Understand what has inspired your work

It is important to know the reasons behind your work, so that you can head off in the right direction. Knowing who has commissioned or inspired your work and understanding what they care about will help you to tackle the problem.

When to do it

This should be one of the first things you do.

How to do it

You should:

  • know what has started the work, such as

    • sudden-onset or slowly emerging crisis

    • efficiency drive

    • political commitment

    • change in regulation

    • team plan

  • examine any statements on your commission for information about

    • the circumstances

    • what should change

    • requirements

    • limitations

  • explore this further with the people that commissioned the work.

Try this activity

This activity will help you uncover the reasons behind your work. It will give you a prioritised list of goals and things to achieve.

Time, space and materials

  • 30 minutes to 1 hour

  • any space with a wall, sticky notes, paper and pens for a face-to-face event

  • or for a remote event use a video conference and online whiteboard that will take the place of the wall and enable participants to add and move online ‘sticky notes’

People to include

  • the people who commissioned the work, the senior responsible owner, the policy, product, or service owner

  • a facilitator to provide the instructions

  • keep this to a small group (5 to 7 people)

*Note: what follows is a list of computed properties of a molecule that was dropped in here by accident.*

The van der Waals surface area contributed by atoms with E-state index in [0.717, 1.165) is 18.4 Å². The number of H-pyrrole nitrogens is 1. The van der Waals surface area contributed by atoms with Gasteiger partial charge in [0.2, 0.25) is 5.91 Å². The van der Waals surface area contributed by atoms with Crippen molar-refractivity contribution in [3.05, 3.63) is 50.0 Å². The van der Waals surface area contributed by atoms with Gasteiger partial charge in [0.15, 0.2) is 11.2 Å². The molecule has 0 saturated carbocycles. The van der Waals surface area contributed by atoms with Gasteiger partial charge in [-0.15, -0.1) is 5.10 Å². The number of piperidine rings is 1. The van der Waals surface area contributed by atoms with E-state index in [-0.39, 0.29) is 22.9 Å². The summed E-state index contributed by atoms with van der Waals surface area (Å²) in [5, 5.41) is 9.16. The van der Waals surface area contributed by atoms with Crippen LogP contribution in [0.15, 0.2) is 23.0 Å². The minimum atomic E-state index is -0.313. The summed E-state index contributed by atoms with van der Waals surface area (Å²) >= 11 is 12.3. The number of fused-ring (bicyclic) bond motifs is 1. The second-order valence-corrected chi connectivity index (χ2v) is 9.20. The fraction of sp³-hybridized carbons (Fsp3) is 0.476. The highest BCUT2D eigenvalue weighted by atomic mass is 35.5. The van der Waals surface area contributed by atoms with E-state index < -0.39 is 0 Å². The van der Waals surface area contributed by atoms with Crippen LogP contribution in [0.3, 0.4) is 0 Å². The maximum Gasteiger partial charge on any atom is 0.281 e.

Instructions

The purpose of this activity is to understand the goals of your work.

  1. Everyone write an imaginary letter you would send to the project team several months after the work is complete. Congratulate them on what a brilliant job they did. Remind them what they have done and what they have achieved. The letter only needs to be 1 or 2 sentences long. You have 3 minutes.

  2. Each person read out their letter in turn. Everyone else should write down the key characteristics about what was done and what has changed on sticky notes. You have 1 minute per person.

  3. Everyone should now write an imaginary letter to yourself that your boss or someone you are keen to impress will write to you, several months after the work is complete. They will congratulate you on what a brilliant job you have done. They will say what you have done and what you have achieved by commissioning and enabling this work to be done. Your letter only needs to be 1 or 2 sentences long. You have 3 minutes.

  4. In turn, each read out your letters. Everyone else should write down the key characteristics about what was done and what has changed on sticky notes. You have 1 minute per person.

  5. Everyone should now stick their notes to the wall. Read other people’s notes and group similar ideas. Separate the things that were done from the outcomes that were achieved. You have 3 minutes.

  6. Vote for the things you think are most important. You have 5 votes to distribute however you like. Spread your votes around or put them all in one place, it is up to you. Make your vote by putting a big dot on the note. You have 1 minute.

  7. You now have a prioritised list of goals for the work.

Tips

Extend the conversation by asking if this gives an accurate reflection of the commission.

Next steps

Use the goals that you have identified to begin writing a more detailed scope for your work - see the chapter: Examine your problem.

Further reading

Find out more about this topic by searching the internet for: